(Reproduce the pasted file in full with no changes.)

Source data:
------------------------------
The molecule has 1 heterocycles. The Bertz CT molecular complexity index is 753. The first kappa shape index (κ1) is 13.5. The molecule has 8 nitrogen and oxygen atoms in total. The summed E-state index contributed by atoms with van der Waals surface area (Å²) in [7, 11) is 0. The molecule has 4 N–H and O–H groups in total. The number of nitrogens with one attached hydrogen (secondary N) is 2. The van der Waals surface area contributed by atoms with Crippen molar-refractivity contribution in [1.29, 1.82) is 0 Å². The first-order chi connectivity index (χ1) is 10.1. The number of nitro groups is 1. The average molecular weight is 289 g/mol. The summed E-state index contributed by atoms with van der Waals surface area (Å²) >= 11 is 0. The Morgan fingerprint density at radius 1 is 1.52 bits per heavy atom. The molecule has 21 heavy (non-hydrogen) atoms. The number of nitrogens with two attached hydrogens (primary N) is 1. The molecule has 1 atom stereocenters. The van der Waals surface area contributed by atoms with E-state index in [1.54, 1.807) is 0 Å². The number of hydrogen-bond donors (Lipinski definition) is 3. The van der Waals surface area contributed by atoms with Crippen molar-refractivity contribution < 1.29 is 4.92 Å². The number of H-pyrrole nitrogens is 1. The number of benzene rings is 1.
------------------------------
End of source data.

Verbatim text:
The molecule has 1 heterocycles. The Bertz CT molecular complexity index is 753. The first kappa shape index (κ1) is 13.5. The molecule has 8 nitrogen and oxygen atoms in total. The summed E-state index contributed by atoms with van der Waals surface area (Å²) in [7, 11) is 0. The molecule has 4 N–H and O–H groups in total. The number of nitrogens with one attached hydrogen (secondary N) is 2. The van der Waals surface area contributed by atoms with Crippen molar-refractivity contribution in [1.29, 1.82) is 0 Å². The first-order chi connectivity index (χ1) is 10.1. The number of nitro groups is 1. The average molecular weight is 289 g/mol. The summed E-state index contributed by atoms with van der Waals surface area (Å²) >= 11 is 0. The Morgan fingerprint density at radius 1 is 1.52 bits per heavy atom. The molecule has 21 heavy (non-hydrogen) atoms. The number of nitrogens with two attached hydrogens (primary N) is 1. The molecule has 1 atom stereocenters. The van der Waals surface area contributed by atoms with E-state index in [1.54, 1.807) is 0 Å². The number of hydrogen-bond donors (Lipinski definition) is 3. The van der Waals surface area contributed by atoms with Crippen molar-refractivity contribution < 1.29 is 4.92 Å². The number of H-pyrrole nitrogens is 1. The number of benzene rings is 1.